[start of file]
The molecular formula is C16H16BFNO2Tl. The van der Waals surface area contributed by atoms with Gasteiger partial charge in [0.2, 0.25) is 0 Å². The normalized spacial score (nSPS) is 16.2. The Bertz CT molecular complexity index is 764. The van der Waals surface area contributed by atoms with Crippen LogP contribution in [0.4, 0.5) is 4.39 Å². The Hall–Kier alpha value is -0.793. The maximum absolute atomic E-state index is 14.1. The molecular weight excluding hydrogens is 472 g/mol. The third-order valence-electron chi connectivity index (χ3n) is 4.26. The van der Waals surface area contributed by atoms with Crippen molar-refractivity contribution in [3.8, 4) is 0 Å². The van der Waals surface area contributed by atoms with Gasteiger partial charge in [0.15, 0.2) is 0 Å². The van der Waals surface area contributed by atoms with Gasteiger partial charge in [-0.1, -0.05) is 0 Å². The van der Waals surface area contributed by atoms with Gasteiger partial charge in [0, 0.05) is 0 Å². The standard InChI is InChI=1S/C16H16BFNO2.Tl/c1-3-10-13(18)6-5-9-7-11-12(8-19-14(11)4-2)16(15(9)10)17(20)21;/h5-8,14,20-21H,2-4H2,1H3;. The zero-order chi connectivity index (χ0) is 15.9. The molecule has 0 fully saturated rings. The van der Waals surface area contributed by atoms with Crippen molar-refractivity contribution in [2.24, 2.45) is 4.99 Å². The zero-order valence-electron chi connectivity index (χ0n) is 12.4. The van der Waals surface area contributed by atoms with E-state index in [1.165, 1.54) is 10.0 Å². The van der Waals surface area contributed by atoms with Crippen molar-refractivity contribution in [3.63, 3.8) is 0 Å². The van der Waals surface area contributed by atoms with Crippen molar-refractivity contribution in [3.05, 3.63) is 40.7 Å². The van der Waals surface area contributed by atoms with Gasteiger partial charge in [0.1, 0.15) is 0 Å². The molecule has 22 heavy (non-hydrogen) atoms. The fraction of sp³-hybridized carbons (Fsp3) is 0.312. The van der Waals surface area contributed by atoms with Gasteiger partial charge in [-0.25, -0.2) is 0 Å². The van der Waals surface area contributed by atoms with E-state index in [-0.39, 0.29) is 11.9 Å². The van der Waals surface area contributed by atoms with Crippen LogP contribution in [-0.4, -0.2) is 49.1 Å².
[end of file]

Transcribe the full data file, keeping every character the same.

The molecular formula is C16H16BFNO2Tl. The van der Waals surface area contributed by atoms with Gasteiger partial charge in [0.2, 0.25) is 0 Å². The normalized spacial score (nSPS) is 16.2. The Bertz CT molecular complexity index is 764. The van der Waals surface area contributed by atoms with Crippen LogP contribution in [0.4, 0.5) is 4.39 Å². The Hall–Kier alpha value is -0.793. The maximum absolute atomic E-state index is 14.1. The molecular weight excluding hydrogens is 472 g/mol. The third-order valence-electron chi connectivity index (χ3n) is 4.26. The van der Waals surface area contributed by atoms with Crippen molar-refractivity contribution in [3.8, 4) is 0 Å². The van der Waals surface area contributed by atoms with Gasteiger partial charge in [0.15, 0.2) is 0 Å². The van der Waals surface area contributed by atoms with Gasteiger partial charge in [-0.1, -0.05) is 0 Å². The van der Waals surface area contributed by atoms with Gasteiger partial charge in [0, 0.05) is 0 Å². The standard InChI is InChI=1S/C16H16BFNO2.Tl/c1-3-10-13(18)6-5-9-7-11-12(8-19-14(11)4-2)16(15(9)10)17(20)21;/h5-8,14,20-21H,2-4H2,1H3;. The zero-order chi connectivity index (χ0) is 15.9. The molecule has 0 fully saturated rings. The van der Waals surface area contributed by atoms with Crippen molar-refractivity contribution in [2.24, 2.45) is 4.99 Å². The zero-order valence-electron chi connectivity index (χ0n) is 12.4. The van der Waals surface area contributed by atoms with E-state index in [1.165, 1.54) is 10.0 Å². The van der Waals surface area contributed by atoms with Crippen molar-refractivity contribution in [3.63, 3.8) is 0 Å². The van der Waals surface area contributed by atoms with Crippen molar-refractivity contribution in [3.05, 3.63) is 40.7 Å². The van der Waals surface area contributed by atoms with Gasteiger partial charge in [0.1, 0.15) is 0 Å². The molecule has 22 heavy (non-hydrogen) atoms. The fraction of sp³-hybridized carbons (Fsp3) is 0.312. The van der Waals surface area contributed by atoms with Gasteiger partial charge in [-0.25, -0.2) is 0 Å². The van der Waals surface area contributed by atoms with E-state index in [-0.39, 0.29) is 11.9 Å². The van der Waals surface area contributed by atoms with Crippen LogP contribution in [-0.4, -0.2) is 49.1 Å².